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Sage-Grouse Permit Numbers Announced; Aug. 12 is Application Deadline

Department of Fish and Wildlife

SALEM, Ore.—Sage-grouse hunters are reminded they need to apply for a permit by Aug. 12 to hunt the fall season.

Overall, Oregon sage-grouse spring lek counts were up 9.9 percent from last year, the third year of increase since 2019.

Permits available for the 2022 season have been modified for four units compared to last year. The East Whitehorse, Trout Creek Mountains, and Steens WMUs will have modest increases of 5 to 10 permits. The Beatys Butte WMU will offer 20 fewer permits than last year due to a lower than expected population estimate that considers lek count data and hunter harvested wing data from last year. Units not listed have no available permits.

  • Beulah = 150
  • Malheur River = 100
  • Owyhee = 70
  • E. Whitehorse = 85
  • Trout Creek Mountains = 35
  • Steens Mountain = 40
  • Beatys Butte = 60
  • Silvies = 20
  • North Wagontire = 20
  • Warner = 60

Apply online or at a license sales agent. To apply online, login to https://odfw.huntfishoregon.com/login, go to Purchase from the Catalog / Bird Hunting and select Sage Grouse – Controlled Hunt Application. Proceed to checkout to make your hunt choices and purchase the application.

An annual hunting license is required.

Results of the draw will be available Aug. 23 and the season runs Sept. 10-18. The bag limit is two sage-grouse. Successful applicants much purchase a Sage-Grouse Permit prior to hunting. See more regulations here https://www.eregulations.com/oregon/hunting/game-bird/game-bird-seasons.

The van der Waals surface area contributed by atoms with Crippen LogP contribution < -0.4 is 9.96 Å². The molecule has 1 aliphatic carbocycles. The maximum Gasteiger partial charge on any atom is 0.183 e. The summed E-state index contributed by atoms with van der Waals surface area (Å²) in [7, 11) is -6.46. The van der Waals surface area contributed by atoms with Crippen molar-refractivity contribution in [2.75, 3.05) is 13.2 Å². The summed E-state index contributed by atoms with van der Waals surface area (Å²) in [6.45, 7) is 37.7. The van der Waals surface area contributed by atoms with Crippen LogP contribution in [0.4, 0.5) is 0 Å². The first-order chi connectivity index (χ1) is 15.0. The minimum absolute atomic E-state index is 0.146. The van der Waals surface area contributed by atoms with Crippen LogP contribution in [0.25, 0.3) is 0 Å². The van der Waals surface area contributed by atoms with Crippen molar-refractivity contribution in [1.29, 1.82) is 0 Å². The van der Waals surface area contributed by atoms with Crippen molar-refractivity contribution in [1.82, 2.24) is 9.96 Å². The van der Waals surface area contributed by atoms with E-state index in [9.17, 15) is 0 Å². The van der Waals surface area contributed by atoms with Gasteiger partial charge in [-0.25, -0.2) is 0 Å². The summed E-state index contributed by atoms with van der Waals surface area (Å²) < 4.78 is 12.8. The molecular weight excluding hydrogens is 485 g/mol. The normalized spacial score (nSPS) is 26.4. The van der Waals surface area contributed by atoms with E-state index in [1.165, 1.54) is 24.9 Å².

Overall, it appears Oregon’s fall sage-grouse population will be up for 2022 with most units open to hunting seeing either steady or increasing populations. ODFW biologists and volunteers survey sage-grouse leks (breeding grounds) to count the number of males that visit each year and improved numbers were observed this spring. Sage-grouse populations are known to cycle through peaks and troughs, and it appears Oregon’s sage-grouse populations are enjoying a third year of increase since the low counts of 2019.

“Overall, spring lek counts were better than expected, considering the poor habitat conditions from 2021. We are maintaining a cautious approach with permit numbers, particularly in units that aren’t tracking with the overall trends,” said Mikal Cline, ODFW upland game bird coordinator.

“While southeast Oregon is still in severe to exceptional drought, some well-timed precipitation in spring helped to provide more cover and better nutrients for growing broods this year,” Cline continued. “We remind hunters to be vigilant about keeping fire risk low while in sage-grouse country.”

ODFW carefully regulates the controlled sage-grouse season to keep harvest at less than 5 percent of the population, within the normal mortality rate of the birds. Hunters are an important source of population data about sage-grouse. By examining the wings of sage-grouse returned by successful hunters, ODFW is able to determine the age structure and sex ratio of the population.

For more about sage-grouse hunting visit https://myodfw.com/articles/sage-grouse-hunting-oregon-0

Photo of sage grouse available at https://www.flickr.com/photos/odfw/4458481232/in/album-72157623562239418/

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